It was a quick 25-mile hop in pouring rain from the lodge to Fort St. John which, for all practical purposes, indicated the end of the Alaska Highway. The official end would come the following day after another short ride, but we had emerged from the wilderness into civilization. From here on out, we would be passing through at least one town each day.
I felt as Alexander the Great must have felt after he crossed the Sahara Desert and finally arrived in the oasis of Siwa, or how the gold miners felt when they staggered into Dawson City after trudging through the wilderness for weeks. Arriving into Fort Nelson felt like landing on a foreign planet.
John and I sandwiched Davy between us as we entered into town. John and Daryl, on the tandem, went first to give Davy an example to follow. I followed behind to holler should he do something dangerous. With one minor glitch, the kid did a marvelous job of dealing with traffic and we arrived into town, triumphant.
It was a whirlwind of activity. Davy and Daryl were the youngest people to cycle the entire Alaska Highway and the press was out in force. A luxury hotel agreed to host us and we felt horribly out of place traipsing into luxury as muddy water dripped off our bikes and gear.
Before we even had a chance to shower away all the muck we were whisked away for TV and radio interviews, photo shoots, and meetings with local officials. It was pretty heady stuff for a family used to being part of the food chain out in Mother Nature’s world.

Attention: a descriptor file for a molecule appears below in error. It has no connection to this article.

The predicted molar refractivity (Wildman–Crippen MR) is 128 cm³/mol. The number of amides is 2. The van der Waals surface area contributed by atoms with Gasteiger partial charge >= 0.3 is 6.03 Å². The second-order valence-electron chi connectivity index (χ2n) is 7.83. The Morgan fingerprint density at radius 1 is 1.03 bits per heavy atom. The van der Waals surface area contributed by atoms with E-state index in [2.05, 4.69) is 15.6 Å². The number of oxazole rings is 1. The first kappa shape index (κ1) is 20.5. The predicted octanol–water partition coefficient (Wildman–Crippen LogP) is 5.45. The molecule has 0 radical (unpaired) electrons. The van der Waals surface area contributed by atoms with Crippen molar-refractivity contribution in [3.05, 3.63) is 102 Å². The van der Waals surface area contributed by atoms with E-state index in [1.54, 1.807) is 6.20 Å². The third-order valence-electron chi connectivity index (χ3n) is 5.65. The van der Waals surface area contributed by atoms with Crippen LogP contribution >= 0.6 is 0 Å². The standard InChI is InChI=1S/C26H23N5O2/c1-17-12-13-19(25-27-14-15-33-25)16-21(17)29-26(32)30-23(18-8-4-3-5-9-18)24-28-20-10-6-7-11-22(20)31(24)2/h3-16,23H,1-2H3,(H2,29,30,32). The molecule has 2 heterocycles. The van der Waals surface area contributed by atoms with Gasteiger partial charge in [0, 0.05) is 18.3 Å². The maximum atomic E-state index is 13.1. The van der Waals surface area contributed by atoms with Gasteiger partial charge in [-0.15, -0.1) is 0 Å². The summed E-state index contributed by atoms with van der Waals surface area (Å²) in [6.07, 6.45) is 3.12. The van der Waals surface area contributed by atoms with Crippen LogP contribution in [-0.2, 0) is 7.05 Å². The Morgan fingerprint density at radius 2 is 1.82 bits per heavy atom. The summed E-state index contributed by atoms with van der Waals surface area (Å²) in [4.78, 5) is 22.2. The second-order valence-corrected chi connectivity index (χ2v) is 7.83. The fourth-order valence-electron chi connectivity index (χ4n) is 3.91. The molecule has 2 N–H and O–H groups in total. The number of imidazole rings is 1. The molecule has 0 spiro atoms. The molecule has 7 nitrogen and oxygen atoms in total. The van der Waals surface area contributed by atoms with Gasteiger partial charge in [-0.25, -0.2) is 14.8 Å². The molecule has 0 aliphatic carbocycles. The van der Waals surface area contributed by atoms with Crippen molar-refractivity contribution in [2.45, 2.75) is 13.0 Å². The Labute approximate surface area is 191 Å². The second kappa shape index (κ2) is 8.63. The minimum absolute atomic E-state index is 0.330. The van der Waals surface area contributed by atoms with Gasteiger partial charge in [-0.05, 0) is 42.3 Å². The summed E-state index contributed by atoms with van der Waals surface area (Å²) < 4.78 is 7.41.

But we had made it! I had given us about a 50% chance of completing the Dalton Highway and then about 60% of making it to Dawson Creek at the end of the Alaska Highway. Now the long distances and remote areas were behind us. From here on out, our journey would be easier. The chances that we would reach Argentina someday were now a whole lot higher.
The best part of it all was that I had my answers. We WERE doing the right thing for our children. It WAS a fair tradeoff to take Davy and Daryl out of school, soccer teams, and Boy Scouts in order to give them the world. They were benefiting in ways I could only imagine, but ways that would benefit them their whole lives.
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2000 miles in: Arriving at the end of the Alaska Highway is a post from: Family on Bikes. Sign up for our monthly newsletter to receive your free e-book: Bicycle Touring with Children; A Guide to Getting Started.